"Sleeping gas" is a generic term that is used to describe the incapacitating effects of a general anesthetic in vapor form, such as nitrous oxide, sevoflurane, isoflurane, desflurane and Xenon. These chemicals are volatile, which means that they readily change state from liquid to gas at normal temperatures.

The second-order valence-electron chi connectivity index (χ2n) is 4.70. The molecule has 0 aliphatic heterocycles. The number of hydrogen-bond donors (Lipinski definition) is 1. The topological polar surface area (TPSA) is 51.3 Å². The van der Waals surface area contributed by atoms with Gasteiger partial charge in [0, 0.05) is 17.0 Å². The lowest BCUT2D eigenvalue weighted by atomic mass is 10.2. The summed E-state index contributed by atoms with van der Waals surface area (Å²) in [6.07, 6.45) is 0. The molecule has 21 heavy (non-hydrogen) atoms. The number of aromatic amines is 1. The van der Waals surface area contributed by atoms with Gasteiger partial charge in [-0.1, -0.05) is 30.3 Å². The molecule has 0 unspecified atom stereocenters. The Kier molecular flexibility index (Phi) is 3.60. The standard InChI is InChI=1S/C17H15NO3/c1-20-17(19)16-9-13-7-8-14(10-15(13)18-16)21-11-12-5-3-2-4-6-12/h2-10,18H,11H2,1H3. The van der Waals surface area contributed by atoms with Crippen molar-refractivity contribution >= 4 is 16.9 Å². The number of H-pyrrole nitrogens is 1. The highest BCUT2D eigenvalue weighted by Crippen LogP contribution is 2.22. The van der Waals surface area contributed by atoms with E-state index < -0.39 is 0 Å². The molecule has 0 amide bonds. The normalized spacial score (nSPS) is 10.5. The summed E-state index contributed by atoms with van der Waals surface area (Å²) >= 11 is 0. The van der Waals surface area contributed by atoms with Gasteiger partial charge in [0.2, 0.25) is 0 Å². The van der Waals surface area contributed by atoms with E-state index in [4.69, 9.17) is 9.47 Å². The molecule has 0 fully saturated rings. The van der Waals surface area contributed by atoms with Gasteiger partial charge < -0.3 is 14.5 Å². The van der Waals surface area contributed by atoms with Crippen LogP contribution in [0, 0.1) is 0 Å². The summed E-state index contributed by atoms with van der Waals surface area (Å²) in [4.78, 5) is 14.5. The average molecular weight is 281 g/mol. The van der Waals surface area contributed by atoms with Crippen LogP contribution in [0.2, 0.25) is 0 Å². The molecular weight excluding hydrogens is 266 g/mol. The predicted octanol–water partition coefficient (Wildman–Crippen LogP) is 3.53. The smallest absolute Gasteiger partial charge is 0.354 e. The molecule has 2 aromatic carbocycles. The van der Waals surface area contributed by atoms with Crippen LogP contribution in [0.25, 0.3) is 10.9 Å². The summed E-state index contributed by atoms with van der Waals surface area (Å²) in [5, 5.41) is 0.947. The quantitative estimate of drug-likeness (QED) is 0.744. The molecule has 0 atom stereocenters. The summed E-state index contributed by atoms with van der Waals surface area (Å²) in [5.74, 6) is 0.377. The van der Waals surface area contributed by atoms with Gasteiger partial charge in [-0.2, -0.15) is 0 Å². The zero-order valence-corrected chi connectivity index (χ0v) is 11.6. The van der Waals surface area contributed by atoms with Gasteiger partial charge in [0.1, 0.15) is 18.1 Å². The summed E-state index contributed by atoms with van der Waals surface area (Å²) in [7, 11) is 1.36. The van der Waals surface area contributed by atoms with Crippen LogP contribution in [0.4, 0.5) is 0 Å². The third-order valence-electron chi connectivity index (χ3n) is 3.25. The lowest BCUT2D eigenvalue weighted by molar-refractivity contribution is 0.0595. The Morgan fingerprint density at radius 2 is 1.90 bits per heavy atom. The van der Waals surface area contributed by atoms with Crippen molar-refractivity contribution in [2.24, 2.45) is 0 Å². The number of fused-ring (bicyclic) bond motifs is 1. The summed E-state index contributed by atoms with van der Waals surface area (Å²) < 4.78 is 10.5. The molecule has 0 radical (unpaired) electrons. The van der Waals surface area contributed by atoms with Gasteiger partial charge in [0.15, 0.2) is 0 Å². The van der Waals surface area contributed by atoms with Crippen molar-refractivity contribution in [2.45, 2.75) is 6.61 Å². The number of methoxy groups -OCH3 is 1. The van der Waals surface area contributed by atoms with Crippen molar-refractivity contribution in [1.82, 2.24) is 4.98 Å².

In addition to incapacitating an individual, volatile general anesthetics are used to prevent an individual from becoming conscious of what is occurring around them. In medical and dental procedures, this relaxed state prevents voluntary movements in the recipient that could interfere with medical and dental personnel. The correct administration of general anesthetic requires years of study and experience. Incorrect dosing of individuals can lead to coma or death.